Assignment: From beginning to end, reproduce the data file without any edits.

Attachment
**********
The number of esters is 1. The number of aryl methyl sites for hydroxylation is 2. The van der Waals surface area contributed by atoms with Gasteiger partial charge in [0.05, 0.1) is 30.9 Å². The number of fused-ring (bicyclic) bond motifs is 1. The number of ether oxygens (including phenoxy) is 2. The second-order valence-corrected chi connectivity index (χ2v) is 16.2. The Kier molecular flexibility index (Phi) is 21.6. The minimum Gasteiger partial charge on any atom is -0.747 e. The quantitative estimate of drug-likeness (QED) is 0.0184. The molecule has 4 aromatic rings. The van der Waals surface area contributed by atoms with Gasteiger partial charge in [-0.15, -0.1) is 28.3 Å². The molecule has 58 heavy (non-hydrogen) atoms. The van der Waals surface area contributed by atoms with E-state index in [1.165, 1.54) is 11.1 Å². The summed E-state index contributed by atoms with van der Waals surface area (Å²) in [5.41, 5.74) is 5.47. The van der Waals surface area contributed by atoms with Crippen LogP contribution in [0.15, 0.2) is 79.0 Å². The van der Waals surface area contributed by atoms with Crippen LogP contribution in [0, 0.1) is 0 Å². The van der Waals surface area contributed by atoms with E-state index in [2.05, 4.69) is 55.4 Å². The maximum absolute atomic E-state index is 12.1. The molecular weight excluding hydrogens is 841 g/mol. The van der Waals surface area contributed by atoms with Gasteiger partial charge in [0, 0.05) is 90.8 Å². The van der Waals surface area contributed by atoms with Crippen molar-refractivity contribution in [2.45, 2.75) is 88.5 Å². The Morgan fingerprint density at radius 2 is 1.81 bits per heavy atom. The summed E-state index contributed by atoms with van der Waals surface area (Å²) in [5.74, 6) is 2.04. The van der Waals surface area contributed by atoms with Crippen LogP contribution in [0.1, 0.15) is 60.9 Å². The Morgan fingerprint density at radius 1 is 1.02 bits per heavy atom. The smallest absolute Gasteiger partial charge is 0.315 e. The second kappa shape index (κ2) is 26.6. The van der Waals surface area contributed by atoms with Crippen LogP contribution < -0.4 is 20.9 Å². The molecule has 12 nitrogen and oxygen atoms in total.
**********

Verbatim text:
The number of esters is 1. The number of aryl methyl sites for hydroxylation is 2. The van der Waals surface area contributed by atoms with Gasteiger partial charge in [0.05, 0.1) is 30.9 Å². The number of fused-ring (bicyclic) bond motifs is 1. The number of ether oxygens (including phenoxy) is 2. The second-order valence-corrected chi connectivity index (χ2v) is 16.2. The Kier molecular flexibility index (Phi) is 21.6. The minimum Gasteiger partial charge on any atom is -0.747 e. The quantitative estimate of drug-likeness (QED) is 0.0184. The molecule has 4 aromatic rings. The van der Waals surface area contributed by atoms with Gasteiger partial charge in [-0.15, -0.1) is 28.3 Å². The molecule has 58 heavy (non-hydrogen) atoms. The van der Waals surface area contributed by atoms with E-state index in [1.165, 1.54) is 11.1 Å². The summed E-state index contributed by atoms with van der Waals surface area (Å²) in [5.41, 5.74) is 5.47. The van der Waals surface area contributed by atoms with Crippen LogP contribution in [0.15, 0.2) is 79.0 Å². The van der Waals surface area contributed by atoms with Crippen LogP contribution in [0, 0.1) is 0 Å². The van der Waals surface area contributed by atoms with E-state index in [2.05, 4.69) is 55.4 Å². The maximum absolute atomic E-state index is 12.1. The molecular weight excluding hydrogens is 841 g/mol. The van der Waals surface area contributed by atoms with Gasteiger partial charge in [0, 0.05) is 90.8 Å². The van der Waals surface area contributed by atoms with Crippen molar-refractivity contribution in [2.45, 2.75) is 88.5 Å². The Morgan fingerprint density at radius 2 is 1.81 bits per heavy atom. The summed E-state index contributed by atoms with van der Waals surface area (Å²) in [5.74, 6) is 2.04. The van der Waals surface area contributed by atoms with Crippen LogP contribution in [0.1, 0.15) is 60.9 Å². The Morgan fingerprint density at radius 1 is 1.02 bits per heavy atom. The smallest absolute Gasteiger partial charge is 0.315 e. The second kappa shape index (κ2) is 26.6. The van der Waals surface area contributed by atoms with Crippen LogP contribution < -0.4 is 20.9 Å². The molecule has 12 nitrogen and oxygen atoms in total.